The closed sets of a limit ordinal α are just the closed sets in the sense that we have already defined, namely, those that contain a limit ordinal whenever they contain all sufficiently large ordinals below it.
Any ordinal is, of course, an open subset of any further ordinal. We can also define the topology on the ordinals in the following inductive way: 0 is the empty topological space, α+1 is obtained by taking the one-point compactification of α, and for δ a limit ordinal, δ is equipped with the inductive limit topology. Note that if α is a successor ordinal, then α is compact, in which case its one-point compactification α+1 is the disjoint union of α and a point.
As topological spaces, all the ordinals are Hausdorff and even normal. They are also totally disconnected (connected components are points), scattered (every non-empty subspace has an isolated point; in this case, just take the smallest element), zero-dimensional (the topology has a clopen basis: here, write an open interval (β,γ) as the union of the clopen intervals (β,γ'+1)=[β+1,γ'] for γ'<γ). However, they are not extremally disconnected in general (there are open sets, for example the even numbers from ω, whose closure is not open).
The topological spaces ω1 and its successor ω1+1 are frequently used as text-book examples of non-countable topological spaces. For example, in the topological space ω1+1, the element ω1 is in the closure of the subset ω1 even though no sequence of elements in ω1 has the element ω1 as its limit: an element in ω1 is a countable set; for any sequence of such sets, the union of these sets is the union of countably many countable sets, so still countable; this union is an upper bound of the elements of the sequence, and therefore of the limit of the sequence, if it has one.
The space ω1 is first-countable, but not second-countable, and ω1+1 has neither of these two properties, despite being compact. It is also worthy of note that any continuous function from ω1 to R (the real line) is eventually constant: so the Stone–Čech compactification of ω1 is ω1+1, just as its one-point compactification (in sharp contrast to ω, whose Stone–Čech compactification is much larger than ω).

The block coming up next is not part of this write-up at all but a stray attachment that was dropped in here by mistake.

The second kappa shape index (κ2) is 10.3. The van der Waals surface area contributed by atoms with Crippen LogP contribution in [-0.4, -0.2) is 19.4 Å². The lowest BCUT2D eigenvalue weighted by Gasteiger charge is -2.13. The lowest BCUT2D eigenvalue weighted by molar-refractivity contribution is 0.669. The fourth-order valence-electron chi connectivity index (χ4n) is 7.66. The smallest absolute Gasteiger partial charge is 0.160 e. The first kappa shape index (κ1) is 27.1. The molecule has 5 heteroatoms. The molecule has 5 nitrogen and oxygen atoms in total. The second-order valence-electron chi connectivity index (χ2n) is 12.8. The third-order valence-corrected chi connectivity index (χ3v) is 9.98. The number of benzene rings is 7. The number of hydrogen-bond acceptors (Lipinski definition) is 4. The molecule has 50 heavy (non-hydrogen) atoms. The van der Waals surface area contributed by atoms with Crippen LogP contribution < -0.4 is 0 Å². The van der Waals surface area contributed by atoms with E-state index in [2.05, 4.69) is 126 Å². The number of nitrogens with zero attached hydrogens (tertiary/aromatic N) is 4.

If α is a limit ordinal and X is a set, an α-indexed sequence of elements of X merely means a function from α to X. This concept, a transfinite sequence or ordinal-indexed sequence, is a generalization of the concept of a sequence. An ordinary sequence corresponds to the case α = ω.
If X is a topological space, we say that an α-indexed sequence of elements of X converges to a limit x when it converges as a net, in other words, when given any neighborhood U of x there is an ordinal β<α such that xι is in U for all ι≥β.
Ordinal-indexed sequences are more powerful than ordinary (ω-indexed) sequences to determine limits in topology: for example, ω1 (omega-one, the set of all countable ordinal numbers, and the smallest uncountable ordinal number), is a limit point of ω1+1 (because it is a limit ordinal), and, indeed, it is the limit of the ω1-indexed sequence which maps any ordinal less than ω1 to itself: however, it is not the limit of any ordinary (ω-indexed) sequence in ω1, since any such limit is less than or equal to the union of its elements, which is a countable union of countable sets, hence itself countable.